When a single-page document is the only way to impress someone, it’s normal to want to make it stand out. Using gimmicks on your resume may sound like a great idea at first, but it can quickly backfire. While a unique-looking resume can get someone’s attention, it most likely won’t get you the job. Including information that may not be in a standard resume can also have the same effect. Avoid these 6 resume gimmicks to maintain your credibility and professionalism during the job application process.
1. Self-Portraits (or any images)
A resume has limited space to let your experience shine, so don’t waste it with photos or graphics. Images take up valuable page space that could be used to talk about why you’re a great candidate. Unless you’re a model or actor, including a picture of yourself on your resume is unprofessional. Some hiring managers won’t give a resume with a headshot a second look, as it can contribute to accusations of hiring discrimination. Instead of a headshot, try including a personal logo, a LinkedIn handle, or a link to your portfolio.
2. Excessive Creativity
If you are working in fields like as graphic design or user experience, it may be a good idea to add some artistic flair to your resume. If not, it’s best to keep your resume on the modest side. To a hiring manger, it may seem like you put too much work into your resume’s “looks” rather than its content, especially if design isn’t a part of the job. While you could consider a small accent color, a black and white resume is a safe choice.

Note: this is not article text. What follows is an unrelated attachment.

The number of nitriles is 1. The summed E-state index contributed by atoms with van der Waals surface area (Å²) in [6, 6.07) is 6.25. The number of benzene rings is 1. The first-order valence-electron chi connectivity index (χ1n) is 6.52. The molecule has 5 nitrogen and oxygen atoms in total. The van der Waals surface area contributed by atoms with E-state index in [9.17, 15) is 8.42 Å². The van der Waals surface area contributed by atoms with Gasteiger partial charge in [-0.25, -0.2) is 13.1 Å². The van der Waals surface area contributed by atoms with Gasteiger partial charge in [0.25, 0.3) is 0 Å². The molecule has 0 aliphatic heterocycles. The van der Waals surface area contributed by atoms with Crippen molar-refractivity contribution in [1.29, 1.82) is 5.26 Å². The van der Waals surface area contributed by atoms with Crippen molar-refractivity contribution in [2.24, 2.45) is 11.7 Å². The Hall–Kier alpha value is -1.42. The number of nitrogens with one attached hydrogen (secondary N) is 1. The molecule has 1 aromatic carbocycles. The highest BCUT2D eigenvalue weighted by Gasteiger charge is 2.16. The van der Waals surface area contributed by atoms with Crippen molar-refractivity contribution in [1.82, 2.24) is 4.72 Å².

3. Too Much Information, Too Little Space
Hiring managers have to screen numerous applicants, and a crowded resume will not make yours stand out from the rest. Whitespace can make all the difference in the readability of your resume. Yes, your experience is important, but if it is hard to read, hiring managers won’t spend time looking for it. Formatting is crucial; use headings, font variations, and bullets to make your resume scannable.
4. Schooling Information
Including your GPA or high school curriculars is unnecessary, especially if your school days are far behind you. It’s best to keep your education information to a minimum unless you’re a recent graduate (Institution, Degree, Year). If you still want to highlight your hard work, consider putting your honors in a separate achievements section.
5. Hobbies and Interests
There aren’t many scenarios where adding “hobbies and interests” section to your resumes is beneficial. It may be okay to do so if you have limited experience, education, and skills needed for the job and your hobbies and interests align with the job description. Otherwise, adding this section could reflect personal information that you may not want to share with potential employers.
6. The Same Resume Sent to Every Hiring Manager
One of the best ways to have an effective resume is to tailor it to each job you apply for. Use keywords from each job posting in your resume; show them how your experience connects to what they want. If you’re not doing this yet, there’s no better time to start than now. Want to know how? Read our previous blog about here!
Final Note: While these gimmicks can be distracting, there can be a few exceptions based on the industry you’re in and the position you’re applying for. Use the job description as your ultimate guide to the formality of the position.